Note the historical order of these events as recorded in 2 Kings: Israel conspired with Syria to conquer Judah. King Ahaz asked Assyria for help. Assyria conquered Israel and then marched south to conquer Judah. Because Assyria was defiant and haughty, God destroyed them. Then Judah was allowed a time to view the destruction of Israel and repent. They did not, and Babylon came and destroyed them.

Message of the chapter: The vineyard shows God’s expectation of His people. They had slipped into such a sinful state because they had “despised the word” of God, and would not repent.

Application: God has not changed. God is not pleased when we ignore His word. We can end up like Judah and Israel.

#isaiahchap5 #ignoreGod’sword #repent #israel #knowledgeofGod #calamityjudah #calamityisrael


Acts 2, January 12, Friday

Westside Bible Reading in 2018, God’s Good Word in Bad Times- Reading the Major Prophets

Acts 2, January 12, Friday

Acts 2 is a wonderful chapter that records the fulfilment of the promises of the prophets that a new and different kingdom led by the teachings of the Son of God would emerge in the days of the Roman Empire.

In this chapter the Holy Spirit falls or is poured out on the 12 apostles so that they can speak other languages. Peter preaches the first gospel sermon and 3000 were baptized into the first Christian church. Peter refers to several prophecies to prove that the pouring out of God’s Spirit had been prophesied and the apostles were not drunk. In verse 17 he quotes from Joel 2:28-30. The reference to pouring out God’s Spirit is also made in Isaiah 32:15 and 44:3 and Ezekiel 36:27.

In verse 25 Peter quotes from Psalms 16:8-11 to show that King David had prophesied that the Messiah would be resurrected. A quote from Psalm 110:1 proves that King David could not be referring to himself.

He concludes by preaching that the Messiah was raised from the dead and that people can receive forgiveness of sins be repenting and being baptized. The chapter concludes with the beginning actions of the new church.

Message of the chapter: The beginning of the church and the outpouring of the Holy Spirit had been clearly prophesied.

Application: Fulfilled prophecy strengthens our faith not only in the church but also that the Bible is from God.

#salvation #prophecy #acts2 #baptism #repenting #Psalms16 #Psalms110 #church #Messiahresurrected #SonofGod #HolySpirit #outpouringofHolySpirit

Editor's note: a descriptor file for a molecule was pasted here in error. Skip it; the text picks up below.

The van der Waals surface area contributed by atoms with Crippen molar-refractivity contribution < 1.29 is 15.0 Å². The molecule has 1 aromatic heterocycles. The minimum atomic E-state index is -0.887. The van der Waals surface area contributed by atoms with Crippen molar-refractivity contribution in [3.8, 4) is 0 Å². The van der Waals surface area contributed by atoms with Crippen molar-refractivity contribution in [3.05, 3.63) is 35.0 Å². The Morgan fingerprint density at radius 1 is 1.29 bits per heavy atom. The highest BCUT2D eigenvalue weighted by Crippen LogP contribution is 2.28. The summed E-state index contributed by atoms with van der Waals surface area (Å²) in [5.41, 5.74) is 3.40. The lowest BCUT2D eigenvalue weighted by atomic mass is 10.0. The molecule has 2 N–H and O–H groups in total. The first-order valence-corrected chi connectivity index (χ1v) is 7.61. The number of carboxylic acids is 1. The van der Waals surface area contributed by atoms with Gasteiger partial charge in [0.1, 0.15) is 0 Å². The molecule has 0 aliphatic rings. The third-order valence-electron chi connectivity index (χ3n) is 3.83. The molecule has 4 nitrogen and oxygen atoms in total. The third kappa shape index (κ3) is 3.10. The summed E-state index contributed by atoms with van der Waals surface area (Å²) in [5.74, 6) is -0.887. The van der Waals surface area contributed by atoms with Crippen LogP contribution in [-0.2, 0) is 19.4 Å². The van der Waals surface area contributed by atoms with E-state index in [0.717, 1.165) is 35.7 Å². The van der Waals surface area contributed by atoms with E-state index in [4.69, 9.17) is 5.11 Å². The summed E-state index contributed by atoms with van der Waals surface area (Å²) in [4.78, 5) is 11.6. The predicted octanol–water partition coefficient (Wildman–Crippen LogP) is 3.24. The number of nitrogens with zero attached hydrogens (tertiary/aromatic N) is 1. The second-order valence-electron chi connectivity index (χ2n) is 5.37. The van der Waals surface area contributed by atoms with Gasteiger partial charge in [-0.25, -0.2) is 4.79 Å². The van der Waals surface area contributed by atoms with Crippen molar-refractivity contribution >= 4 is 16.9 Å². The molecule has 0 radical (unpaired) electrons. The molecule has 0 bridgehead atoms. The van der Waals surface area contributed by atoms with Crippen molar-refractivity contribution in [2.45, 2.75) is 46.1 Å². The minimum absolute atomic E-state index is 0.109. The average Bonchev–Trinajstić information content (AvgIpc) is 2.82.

Isaiah 4, January 11, Thursday

Westside Bible Reading in 2018, God’s Good Word in Bad Times- Reading the Major Prophets

Isaiah 4, January 11, Thursday

Verse 1 pictures the desperation of the women who survived the destruction of the Lord depicted in chapter 3. They were willing to support themselves if only a man would marry them, a giant contrast to the earlier state of luxury described in chapter 3.

Note that verse 2 uses the phrase “In that day,” to denote both the future glorious kingdom, the church, and the physical destruction allowed by God to fall on the present rebellious nation of Judah and Jerusalem.

The result of the purified future kingdom will be a remnant of holy people who have been washed from the filth of the daughters of Zion. This new state will be a wonderful return to the days when the Lord covered and protected His people with a cloud by day and a pillar of fire by night as they wandered in the wilderness after God rescued them from Egypt.

Verse 2 shows that this pure future kingdom is the New Testament church and the beautiful fruitful branch is Jesus. Several other places in the Old Testament (see Jeremiah 23:5; 33:15 and Zechariah 3:8; 6:12) depict the Messiah as a beautiful fruitful branch.

Message of the chapter: Despite the surety of the coming destruction of this nation that would not listen and repent, there is hope in that God promises to rescue the faithful.

Application: Today our hope for eternal salvation also lies in the New Testament church and the branch, Jesus.

#haughtiness #prideful #lostleadership #judgmentjudah #branchMessiah #pillaroffirenight

Isaiah 3, January 10

Westside Bible Reading in 2018, God’s Good Word in Bad Times- Reading the Major Prophets

January 10, Isaiah, Chapter 3-4.1

Chapter 3 continues to describe the future judgment on Judah and Jerusalem. Their supplies and leadership would vanish. When they lose leadership, chaos would result and in desperation children and women would rule. If any man has a cloak, v. 6, then he will be asked to rule, an act showing the desperation of the future state of the nation. But he will not be a ruler in the midst of the chaos. Judah by their speech and actions has turned against the lord and has fallen. Note that the people are so proud of their sin that they proclaim it, v. 9. Isaiah says they brought this evil on themselves and God will judge the wickedness of their rulers.

“In that day,” is used again, v. 18, to focus on the coming judgment by the Lord. In the physical destruction of the nation, the haughty women will be brought low by removing those items used to enhance their appearance. After terrible losses of men in battle, Jerusalem will sit in mourning. These prophecies of the terrible plight of women are continued in chapter 4, verse 1 and show the lack of men after the battles.

Message of the chapter: To an unaware nation, judgment is coming on everyone.